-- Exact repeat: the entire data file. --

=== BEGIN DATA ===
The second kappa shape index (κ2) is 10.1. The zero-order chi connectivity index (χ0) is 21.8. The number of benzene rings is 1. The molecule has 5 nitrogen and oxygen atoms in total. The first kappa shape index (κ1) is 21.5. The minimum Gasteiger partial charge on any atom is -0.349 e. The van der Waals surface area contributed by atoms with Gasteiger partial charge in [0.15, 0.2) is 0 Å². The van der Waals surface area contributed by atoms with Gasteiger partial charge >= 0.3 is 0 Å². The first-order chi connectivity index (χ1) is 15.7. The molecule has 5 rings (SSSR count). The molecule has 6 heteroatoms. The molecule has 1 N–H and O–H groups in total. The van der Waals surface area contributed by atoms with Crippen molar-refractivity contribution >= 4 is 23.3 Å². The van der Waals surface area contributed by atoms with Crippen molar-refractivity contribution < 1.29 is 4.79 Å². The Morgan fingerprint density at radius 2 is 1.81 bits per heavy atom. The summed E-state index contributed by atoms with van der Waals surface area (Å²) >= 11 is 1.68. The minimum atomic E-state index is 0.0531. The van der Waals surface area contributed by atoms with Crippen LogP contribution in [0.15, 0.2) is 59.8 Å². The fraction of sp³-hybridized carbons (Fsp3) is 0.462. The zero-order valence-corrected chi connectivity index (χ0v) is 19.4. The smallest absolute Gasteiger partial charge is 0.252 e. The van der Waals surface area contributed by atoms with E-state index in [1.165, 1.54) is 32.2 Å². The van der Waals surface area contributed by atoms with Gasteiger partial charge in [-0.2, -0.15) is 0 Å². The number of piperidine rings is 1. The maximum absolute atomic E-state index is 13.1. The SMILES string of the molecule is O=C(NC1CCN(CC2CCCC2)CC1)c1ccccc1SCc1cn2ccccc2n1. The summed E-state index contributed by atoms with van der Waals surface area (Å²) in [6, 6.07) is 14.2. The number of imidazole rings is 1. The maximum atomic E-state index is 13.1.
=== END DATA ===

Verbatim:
The second kappa shape index (κ2) is 10.1. The zero-order chi connectivity index (χ0) is 21.8. The number of benzene rings is 1. The molecule has 5 nitrogen and oxygen atoms in total. The first kappa shape index (κ1) is 21.5. The minimum Gasteiger partial charge on any atom is -0.349 e. The van der Waals surface area contributed by atoms with Gasteiger partial charge in [0.15, 0.2) is 0 Å². The van der Waals surface area contributed by atoms with Gasteiger partial charge >= 0.3 is 0 Å². The first-order chi connectivity index (χ1) is 15.7. The molecule has 5 rings (SSSR count). The molecule has 6 heteroatoms. The molecule has 1 N–H and O–H groups in total. The van der Waals surface area contributed by atoms with Crippen molar-refractivity contribution >= 4 is 23.3 Å². The van der Waals surface area contributed by atoms with Crippen molar-refractivity contribution < 1.29 is 4.79 Å². The Morgan fingerprint density at radius 2 is 1.81 bits per heavy atom. The summed E-state index contributed by atoms with van der Waals surface area (Å²) >= 11 is 1.68. The minimum atomic E-state index is 0.0531. The van der Waals surface area contributed by atoms with Crippen LogP contribution in [0.15, 0.2) is 59.8 Å². The fraction of sp³-hybridized carbons (Fsp3) is 0.462. The zero-order valence-corrected chi connectivity index (χ0v) is 19.4. The smallest absolute Gasteiger partial charge is 0.252 e. The van der Waals surface area contributed by atoms with E-state index in [1.165, 1.54) is 32.2 Å². The van der Waals surface area contributed by atoms with Gasteiger partial charge in [-0.2, -0.15) is 0 Å². The number of piperidine rings is 1. The maximum absolute atomic E-state index is 13.1. The SMILES string of the molecule is O=C(NC1CCN(CC2CCCC2)CC1)c1ccccc1SCc1cn2ccccc2n1. The summed E-state index contributed by atoms with van der Waals surface area (Å²) in [6, 6.07) is 14.2. The number of imidazole rings is 1. The maximum atomic E-state index is 13.1.